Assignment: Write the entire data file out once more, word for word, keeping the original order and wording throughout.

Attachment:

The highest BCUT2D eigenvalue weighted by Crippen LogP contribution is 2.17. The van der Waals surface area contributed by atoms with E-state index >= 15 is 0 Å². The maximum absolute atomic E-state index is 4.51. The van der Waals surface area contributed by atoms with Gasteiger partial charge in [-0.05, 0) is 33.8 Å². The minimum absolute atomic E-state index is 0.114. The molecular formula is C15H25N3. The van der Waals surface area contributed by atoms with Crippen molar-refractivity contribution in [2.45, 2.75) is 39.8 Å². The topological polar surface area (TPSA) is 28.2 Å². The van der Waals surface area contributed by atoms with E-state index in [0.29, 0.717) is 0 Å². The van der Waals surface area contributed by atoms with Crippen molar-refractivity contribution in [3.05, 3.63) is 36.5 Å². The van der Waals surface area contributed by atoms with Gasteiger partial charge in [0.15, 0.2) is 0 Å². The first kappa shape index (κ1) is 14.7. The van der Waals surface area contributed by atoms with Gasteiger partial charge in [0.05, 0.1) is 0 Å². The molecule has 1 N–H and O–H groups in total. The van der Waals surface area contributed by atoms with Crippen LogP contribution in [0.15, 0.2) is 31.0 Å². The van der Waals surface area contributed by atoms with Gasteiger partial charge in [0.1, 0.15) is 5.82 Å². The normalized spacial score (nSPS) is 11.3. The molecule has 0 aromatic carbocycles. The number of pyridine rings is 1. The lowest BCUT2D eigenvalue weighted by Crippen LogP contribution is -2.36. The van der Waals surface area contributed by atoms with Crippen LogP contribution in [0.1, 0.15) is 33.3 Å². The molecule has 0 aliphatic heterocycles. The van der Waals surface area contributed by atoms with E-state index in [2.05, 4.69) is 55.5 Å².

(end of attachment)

The highest BCUT2D eigenvalue weighted by Crippen LogP contribution is 2.17. The van der Waals surface area contributed by atoms with E-state index >= 15 is 0 Å². The maximum absolute atomic E-state index is 4.51. The van der Waals surface area contributed by atoms with Gasteiger partial charge in [-0.05, 0) is 33.8 Å². The minimum absolute atomic E-state index is 0.114. The molecular formula is C15H25N3. The van der Waals surface area contributed by atoms with Crippen molar-refractivity contribution in [2.45, 2.75) is 39.8 Å². The topological polar surface area (TPSA) is 28.2 Å². The van der Waals surface area contributed by atoms with E-state index in [0.29, 0.717) is 0 Å². The van der Waals surface area contributed by atoms with Crippen molar-refractivity contribution in [3.05, 3.63) is 36.5 Å². The van der Waals surface area contributed by atoms with Gasteiger partial charge in [0.15, 0.2) is 0 Å². The first kappa shape index (κ1) is 14.7. The van der Waals surface area contributed by atoms with Gasteiger partial charge in [0.05, 0.1) is 0 Å². The molecule has 1 N–H and O–H groups in total. The van der Waals surface area contributed by atoms with Crippen LogP contribution in [0.15, 0.2) is 31.0 Å². The van der Waals surface area contributed by atoms with Gasteiger partial charge in [0.1, 0.15) is 5.82 Å². The normalized spacial score (nSPS) is 11.3. The molecule has 0 aromatic carbocycles. The number of pyridine rings is 1. The lowest BCUT2D eigenvalue weighted by Crippen LogP contribution is -2.36. The van der Waals surface area contributed by atoms with Crippen LogP contribution in [0.1, 0.15) is 33.3 Å². The molecule has 0 aliphatic heterocycles. The van der Waals surface area contributed by atoms with E-state index in [2.05, 4.69) is 55.5 Å².